NCD control
Yoshimura: HGPI has also engaged in activities for individual diseases like cancer, chronic pain, CVDs, chronic kidney disease, and obesity, and we think those efforts contributed to the enactment of laws as well as to government committees and other discussion forums. HGPI is also active in the field of mental health, which we see as an area where policy has been particularly lacking in reflecting the perspectives of those most affected.

Efforts to assess innovation and cost-effectiveness or to promote healthcare DX
Yoshimura: Starting in 2016, we have hosted a series of discussions on topics such as the future of the health system, the drug pricing system, and cost-effectiveness analysis. We also had the opportunity to serve on the Expert Panel on Comprehensive Measures for Prompt and Stable Supply of Pharmaceuticals as a representative of civil society.

The impact of COVID-19 led some people to conclude that Japan’s health system needs an overhaul. In response, a project on reviewing global health systems was launched and is currently being operated through joint efforts from HGPI, Keio University, and the London School of Economics.

As for the topic of healthcare DX, recognizing that there are some areas where Japan still lags behind, HGPI aims to identify methods that citizens can use to share data and the benefits they will obtain from healthcare DX.

Kurokawa: While this is from a slightly different perspective, on the topic of dementia, one challenge is the difficulty in diagnosing dementia in its early stages. We believe that methods utilizing digital technology and not biology will be useful in diagnosing dementia.

Noritake: As mentioned by Dr. Kurokawa, when we look back on HGPI’s activities over the past twenty years, we can see increased involvement from stakeholders who have not traditionally been involved in health policy in our network as well as in the content of our activities and policy recommendations. This includes the area of healthcare DX. One expression used in pharmaceuticals is “Beyond-The-Pill,” which is precisely what is meant by the expectation that by implementing policies in society that create synergy among measures or combinations of these tools, modern society can achieve effects greater than those that can be achieved through pharmaceutical use alone.

Considering the ideal form of healthcare and HGPI’s position in the future in terms of trust in health information

Yoshimura: Health information has become a form of information that transcends various existing boundaries, such as national borders or social disparities. In particular, when faced with circumstances like a pandemic, there is a mixture of both good and bad information. Such circumstances require both the transmitters and receivers of information to possess literacy when handling that information. With this in mind, how should we envision the future of health information that is related to life and death?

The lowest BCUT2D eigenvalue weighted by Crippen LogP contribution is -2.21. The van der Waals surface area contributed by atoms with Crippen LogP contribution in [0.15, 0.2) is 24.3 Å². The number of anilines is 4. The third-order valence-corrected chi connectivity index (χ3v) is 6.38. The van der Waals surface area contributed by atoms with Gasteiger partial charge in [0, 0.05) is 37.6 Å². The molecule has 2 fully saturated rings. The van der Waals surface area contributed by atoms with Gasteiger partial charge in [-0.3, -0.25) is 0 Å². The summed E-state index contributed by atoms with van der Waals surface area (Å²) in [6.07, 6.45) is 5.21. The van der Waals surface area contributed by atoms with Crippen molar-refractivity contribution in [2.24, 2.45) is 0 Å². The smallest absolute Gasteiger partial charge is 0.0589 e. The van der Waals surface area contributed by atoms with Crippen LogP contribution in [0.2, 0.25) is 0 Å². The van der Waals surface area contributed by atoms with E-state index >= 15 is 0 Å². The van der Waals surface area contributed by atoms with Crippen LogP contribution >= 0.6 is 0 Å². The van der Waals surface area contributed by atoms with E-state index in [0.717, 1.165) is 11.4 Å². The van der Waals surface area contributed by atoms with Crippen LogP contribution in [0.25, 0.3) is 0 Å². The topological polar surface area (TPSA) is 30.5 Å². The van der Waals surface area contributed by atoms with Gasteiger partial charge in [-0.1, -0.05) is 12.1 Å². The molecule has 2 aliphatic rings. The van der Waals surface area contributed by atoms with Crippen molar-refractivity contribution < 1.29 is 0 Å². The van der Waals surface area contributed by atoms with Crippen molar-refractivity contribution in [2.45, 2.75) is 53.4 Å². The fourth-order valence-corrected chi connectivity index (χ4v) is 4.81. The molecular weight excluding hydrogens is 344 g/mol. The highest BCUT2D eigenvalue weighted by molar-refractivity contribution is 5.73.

Noritake: One necessary condition may be to engage in cross-sector collaboration to accelerate the de-medicalization of healthcare or halt the movement toward medicalization. For example, in dementia, this includes dementia-friendly design. Discussions are currently being held on how to design PET bottles to be easier to use for people living with dementia. As such discussions demonstrate, collaboration with sectors outside of healthcare is becoming more and more important. This may be related to “biopower” or “biopolitics,” which were discussed by Michel Foucault in the 1970s. Foucault thought that traditionally, sovereign power functions through a system in which people’s lives are controlled by forms of punishment. Examples of such punishments include capital punishment or imprisonment. However, he also warned us that sovereign power attempts to control the lives of the people by determining how they should live. For an example, we can look at the growing emphasis being placed on lifestyle, such as following a healthy diet or not smoking. Given the context of such philosophical arguments, we can assume that, despite the mature civil society in Europe, demonstrations in which people started fires in cities occurred during the COVID-19 pandemic as a result of government interference in citizens’ lives. This movement, which said it is irrational for the state to instruct individuals on everything from masking to lockdowns, mainly occurred in Europe.